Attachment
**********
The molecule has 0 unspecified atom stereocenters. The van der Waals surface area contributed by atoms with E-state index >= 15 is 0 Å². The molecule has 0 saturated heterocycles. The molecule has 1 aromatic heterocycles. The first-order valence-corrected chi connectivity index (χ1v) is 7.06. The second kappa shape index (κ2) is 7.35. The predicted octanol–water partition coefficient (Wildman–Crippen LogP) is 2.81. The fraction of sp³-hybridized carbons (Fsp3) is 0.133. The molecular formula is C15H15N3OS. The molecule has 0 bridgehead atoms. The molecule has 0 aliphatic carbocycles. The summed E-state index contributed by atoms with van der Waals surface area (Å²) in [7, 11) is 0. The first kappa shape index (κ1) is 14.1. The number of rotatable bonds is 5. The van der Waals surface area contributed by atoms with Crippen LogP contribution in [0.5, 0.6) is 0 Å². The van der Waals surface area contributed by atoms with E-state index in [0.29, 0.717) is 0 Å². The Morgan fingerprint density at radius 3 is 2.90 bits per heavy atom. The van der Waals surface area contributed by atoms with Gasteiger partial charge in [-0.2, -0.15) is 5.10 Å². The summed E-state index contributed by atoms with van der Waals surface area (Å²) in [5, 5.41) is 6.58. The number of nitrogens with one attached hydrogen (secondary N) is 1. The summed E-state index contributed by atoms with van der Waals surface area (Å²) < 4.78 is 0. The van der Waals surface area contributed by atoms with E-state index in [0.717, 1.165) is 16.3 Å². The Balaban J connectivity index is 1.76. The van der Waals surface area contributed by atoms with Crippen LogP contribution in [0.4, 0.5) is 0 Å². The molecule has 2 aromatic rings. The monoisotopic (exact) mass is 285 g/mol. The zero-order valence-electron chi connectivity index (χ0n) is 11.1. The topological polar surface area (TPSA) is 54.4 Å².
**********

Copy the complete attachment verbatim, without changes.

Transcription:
The molecule has 0 unspecified atom stereocenters. The van der Waals surface area contributed by atoms with E-state index >= 15 is 0 Å². The molecule has 0 saturated heterocycles. The molecule has 1 aromatic heterocycles. The first-order valence-corrected chi connectivity index (χ1v) is 7.06. The second kappa shape index (κ2) is 7.35. The predicted octanol–water partition coefficient (Wildman–Crippen LogP) is 2.81. The fraction of sp³-hybridized carbons (Fsp3) is 0.133. The molecular formula is C15H15N3OS. The molecule has 0 bridgehead atoms. The molecule has 0 aliphatic carbocycles. The summed E-state index contributed by atoms with van der Waals surface area (Å²) in [7, 11) is 0. The first kappa shape index (κ1) is 14.1. The number of rotatable bonds is 5. The van der Waals surface area contributed by atoms with Crippen LogP contribution in [0.5, 0.6) is 0 Å². The van der Waals surface area contributed by atoms with E-state index in [0.29, 0.717) is 0 Å². The Morgan fingerprint density at radius 3 is 2.90 bits per heavy atom. The van der Waals surface area contributed by atoms with Gasteiger partial charge in [-0.2, -0.15) is 5.10 Å². The summed E-state index contributed by atoms with van der Waals surface area (Å²) in [5, 5.41) is 6.58. The number of nitrogens with one attached hydrogen (secondary N) is 1. The summed E-state index contributed by atoms with van der Waals surface area (Å²) < 4.78 is 0. The van der Waals surface area contributed by atoms with E-state index in [0.717, 1.165) is 16.3 Å². The Balaban J connectivity index is 1.76. The van der Waals surface area contributed by atoms with Crippen LogP contribution in [0.4, 0.5) is 0 Å². The molecule has 2 aromatic rings. The monoisotopic (exact) mass is 285 g/mol. The zero-order valence-electron chi connectivity index (χ0n) is 11.1. The topological polar surface area (TPSA) is 54.4 Å².